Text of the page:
The DDSO: Dentist-owned private group models
Dr. Brady Frank describes how dentists can build their own dentist-owned dental service organizations, or DDSOs. This article is part one of a three-part series.
Editor’s note: This article is part one of a three-part series. Click here to read Part 2, and click here to read Part 3.
Editor's note ii: Watch the new DE's Recall Visit video with Dr. Brady Frank and Dr. Chris Salierno, as Dr. Frank elaborates further on the DDSO model. See if a DDSO is right for you and your practice by watching the video here.
Brady Frank, DDS
When I purchased my first practice in 2001, the year that I graduated from dental school, the roadmap for success in private practice seemed well defined. Over the last 15 years, however, the dental landscape has changed significantly. I won’t get into the myriad clinical changes that have happened in the last 15 years. Instead I will focus on how the business environment of dentistry has changed—and specifically on the conglomeration of a very fragmented dental industry and how private practice dentists can leverage these changes for practice growth.
Fifteen years ago, a very small percentage of dental practices were contracted with dental support organizations (DSOs). Today that number is much higher and growing rapidly. For many dentists, this has caused concern. Others are excited about new opportunities. Whichever side of the fence you are on, you can learn the specialized knowledge, techniques, and protocols that the most successful DSOs have used and take part in dentistry’s new boom.
My background in dental transitions has given me insight into today’s ecosystem of DSOs, solo practitioners, and other practice models. After providing more than 30 Phasing Out seminars between 2006 and 2008 and consulting with hundreds of dentists about transition models, I noticed some trends. Most notably, I found this American Dental Association statistic to be true: the average age of retirement among dentists is 68.8.1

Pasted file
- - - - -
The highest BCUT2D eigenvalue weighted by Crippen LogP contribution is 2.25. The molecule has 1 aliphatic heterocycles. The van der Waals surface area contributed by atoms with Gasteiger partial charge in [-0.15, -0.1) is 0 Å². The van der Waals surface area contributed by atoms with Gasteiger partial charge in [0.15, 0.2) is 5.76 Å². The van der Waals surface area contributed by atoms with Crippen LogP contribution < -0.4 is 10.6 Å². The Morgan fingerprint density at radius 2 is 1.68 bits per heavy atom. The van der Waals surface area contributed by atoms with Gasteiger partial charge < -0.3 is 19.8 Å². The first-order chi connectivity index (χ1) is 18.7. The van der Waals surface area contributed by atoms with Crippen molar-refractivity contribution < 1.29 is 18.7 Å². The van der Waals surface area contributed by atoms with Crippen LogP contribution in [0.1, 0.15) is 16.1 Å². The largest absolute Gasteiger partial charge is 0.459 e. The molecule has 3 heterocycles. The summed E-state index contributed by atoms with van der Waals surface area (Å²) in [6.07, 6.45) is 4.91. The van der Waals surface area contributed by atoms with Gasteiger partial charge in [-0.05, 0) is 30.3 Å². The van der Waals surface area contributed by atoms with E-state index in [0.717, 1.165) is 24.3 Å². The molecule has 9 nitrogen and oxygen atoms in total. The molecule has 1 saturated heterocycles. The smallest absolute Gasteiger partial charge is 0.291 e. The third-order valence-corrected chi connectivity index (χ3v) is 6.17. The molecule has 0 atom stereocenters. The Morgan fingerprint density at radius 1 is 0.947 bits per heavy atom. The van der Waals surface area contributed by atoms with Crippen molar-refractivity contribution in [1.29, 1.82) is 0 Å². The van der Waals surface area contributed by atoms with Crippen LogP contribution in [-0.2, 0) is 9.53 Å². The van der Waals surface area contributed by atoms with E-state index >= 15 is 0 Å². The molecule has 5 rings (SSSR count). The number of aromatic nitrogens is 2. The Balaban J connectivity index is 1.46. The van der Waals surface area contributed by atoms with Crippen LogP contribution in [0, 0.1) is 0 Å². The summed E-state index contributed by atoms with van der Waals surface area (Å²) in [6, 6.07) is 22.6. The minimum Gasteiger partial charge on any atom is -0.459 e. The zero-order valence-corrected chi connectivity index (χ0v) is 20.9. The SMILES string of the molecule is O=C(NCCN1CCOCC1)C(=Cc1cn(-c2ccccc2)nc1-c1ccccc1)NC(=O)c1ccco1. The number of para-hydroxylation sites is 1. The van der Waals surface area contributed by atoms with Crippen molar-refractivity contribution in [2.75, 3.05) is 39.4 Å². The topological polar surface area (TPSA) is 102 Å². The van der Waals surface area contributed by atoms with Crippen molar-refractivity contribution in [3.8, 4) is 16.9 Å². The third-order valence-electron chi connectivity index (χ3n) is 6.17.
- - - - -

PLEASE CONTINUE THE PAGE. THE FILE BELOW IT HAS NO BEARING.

To avoid becoming casualties of this statistic, savvy dentists must use practice models that have produced financial abundance and security for dentists in the past. As I became more active in the dental transition environment, I began working with more private group practices and joined the American Academy of Dental Group Practice (AADGP), studying DSOs that had proven track records of success. When I started applying my transition background to the DSO environment, a new breed of business models began to form. I call these DDSOs: DSOs that are majority-owned by dentists.
This illustration of the life cycle of a practice allows us to visualize areas of opportunity. On the front end, there is the opportunity for practice growth and equity. During the later stages, there is the opportunity to acquire a practice for the growing DDSO.
DDSOs incorporate the strongest business systems of DSOs, with modern private practice management and ownership. These systems include passive income, vertical business opportunities, creative mergers and acquisitions, multistate expansion, dual-entity approaches, economies of scale, and continuing education via advanced IT. Many of these systems were previously untapped by private practice dentistry.
In studying these models, I discovered that the most successful transitions have 45 elements that overlap to form the foundation for this success. I believe these elements are the key to predictable success in all types of dental practice transitions. Following 80% of these principles can improve the chances of transition success for a new dentist transitioning into ownership, a solo practitioner transitioning into multidoctor or multilocation ownership, or a private group practice transitioning into a DDSO.